Smithsonian's Natural History Museum opens its Hall of Human Origins
Friday, March 19, 2010
Every fossil tells a story.
That's a central premise of the National Museum of Natural History's newest permanent exhibition, a gallery devoted to telling the story of human evolution. Walking through the David H. Koch (pronounced "coke") Hall of Human Origins, a 15,000-square-foot exhibition space that opened this week on the museum's first floor, it's hard not to feel the sense of, well, drama. This is a story replete with mystery, wonder, bloody violence and, yes, even a little tenderness. (It contains evidence of the earliest human burials.) Like a movie, it even comes with its own soundtrack: a recording of eerie music composed by a contemporary musician for a reconstructed, 35,000-year-old flute.
There's also a cast of characters to guide you through the tale.
You'll meet them for the first time at the show's main entrance, a curving, futuristic archway known as the Time Tunnel, which is designed to pull you out of the modern world and put you through a kind of metaphorical regression. The faces of these characters stare out from the wall: Homo floresiensis, Homo neanderthalensis, Homo heidelbergensis, Homo erectus; Paranthropus boisei, Australopithecus africanus and Australopithecus afarensis. You may not recognize the names, but you're meant to look deep into their eyes and to feel a kind of personal connection.
You'll see them throughout the hall. Not just in the bones and other artifacts on view -- nearly 300 objects in all, including more than 75 skulls -- but in a series of lifelike latex heads created for the museum by sculptor John Gurche, using state-of-the-art forensic reconstruction. Called "Meet Your Ancestors," it's meant to knock your socks off, and it probably will.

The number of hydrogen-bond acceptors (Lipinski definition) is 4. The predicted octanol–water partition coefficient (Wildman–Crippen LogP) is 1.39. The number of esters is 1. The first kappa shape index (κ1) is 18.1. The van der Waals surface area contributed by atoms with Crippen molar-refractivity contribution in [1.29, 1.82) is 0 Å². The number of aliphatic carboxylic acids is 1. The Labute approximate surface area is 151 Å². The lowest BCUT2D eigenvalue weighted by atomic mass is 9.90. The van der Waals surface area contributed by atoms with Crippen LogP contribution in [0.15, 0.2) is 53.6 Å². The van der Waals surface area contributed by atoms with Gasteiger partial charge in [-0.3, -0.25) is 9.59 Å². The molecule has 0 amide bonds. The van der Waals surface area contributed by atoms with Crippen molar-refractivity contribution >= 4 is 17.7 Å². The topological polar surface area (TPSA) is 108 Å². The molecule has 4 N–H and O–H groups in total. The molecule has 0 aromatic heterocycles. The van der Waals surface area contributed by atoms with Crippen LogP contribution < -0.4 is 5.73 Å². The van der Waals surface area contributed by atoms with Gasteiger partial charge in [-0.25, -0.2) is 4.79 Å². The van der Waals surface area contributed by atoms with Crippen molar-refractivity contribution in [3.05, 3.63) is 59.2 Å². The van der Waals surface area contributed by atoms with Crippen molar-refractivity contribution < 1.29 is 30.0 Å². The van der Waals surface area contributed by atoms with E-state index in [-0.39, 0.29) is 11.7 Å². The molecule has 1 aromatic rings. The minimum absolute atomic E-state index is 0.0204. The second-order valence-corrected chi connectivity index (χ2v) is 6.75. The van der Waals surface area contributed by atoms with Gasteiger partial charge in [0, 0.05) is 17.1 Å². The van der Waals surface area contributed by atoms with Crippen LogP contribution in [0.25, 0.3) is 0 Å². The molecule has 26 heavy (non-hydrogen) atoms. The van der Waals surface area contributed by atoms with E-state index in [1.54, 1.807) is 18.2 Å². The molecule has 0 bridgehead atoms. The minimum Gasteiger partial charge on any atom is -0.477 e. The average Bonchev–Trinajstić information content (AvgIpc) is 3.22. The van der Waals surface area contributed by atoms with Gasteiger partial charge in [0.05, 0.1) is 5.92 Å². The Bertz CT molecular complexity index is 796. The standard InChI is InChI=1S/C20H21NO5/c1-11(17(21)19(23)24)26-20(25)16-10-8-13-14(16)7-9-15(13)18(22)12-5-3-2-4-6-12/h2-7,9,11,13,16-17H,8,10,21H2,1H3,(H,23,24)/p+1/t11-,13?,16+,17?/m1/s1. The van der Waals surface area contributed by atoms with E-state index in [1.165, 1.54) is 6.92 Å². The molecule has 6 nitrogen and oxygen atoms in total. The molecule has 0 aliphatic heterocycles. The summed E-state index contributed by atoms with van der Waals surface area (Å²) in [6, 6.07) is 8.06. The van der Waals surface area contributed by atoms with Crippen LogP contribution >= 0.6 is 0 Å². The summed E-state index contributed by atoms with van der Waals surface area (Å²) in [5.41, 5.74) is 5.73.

"We thought a lot about the emotion of the story," says curator Rick Potts, who alternately compares the exhibition's story arc to a Shakespearean play and an episode of "C.S.I." Several displays concern what Potts calls the "survival challenges" that our ancestors faced and that we continue to face: a Homo habilis bone revealing a crocodile bite; a broken rib belonging to a Neanderthal, showing signs that it was injured by a man-made weapon.
There are really two parallel narratives here, each of which Potts defines with a question. The first has to do with science: "What does it mean to be human?" Our complex brains, the acquisition of language, tool use and the ability to walk upright are just some of the evolutionary milestones -- those defining characteristics that make us who we are -- that the show discusses.
The second is more philosophical: "Why does it matter?" For at the heart of this story is the reminder that we are, as Potts says, "the last remaining species of a once-diverse family tree." As you stand face to face with Gurche's heads -- which are mounted, in one of the hall's most shiver-y touches, at the height each species stood -- you might just feel like the last Man standing.
And that's the whole point. We shouldn't just look backward, but forward. Yes, we are wondrous creatures. ("What a piece of work is a man," and all that, as Shakespeare wrote.) But if the exhibition reminds us of anything about ourselves, it's that life -- and our place on this earth -- is fragile.
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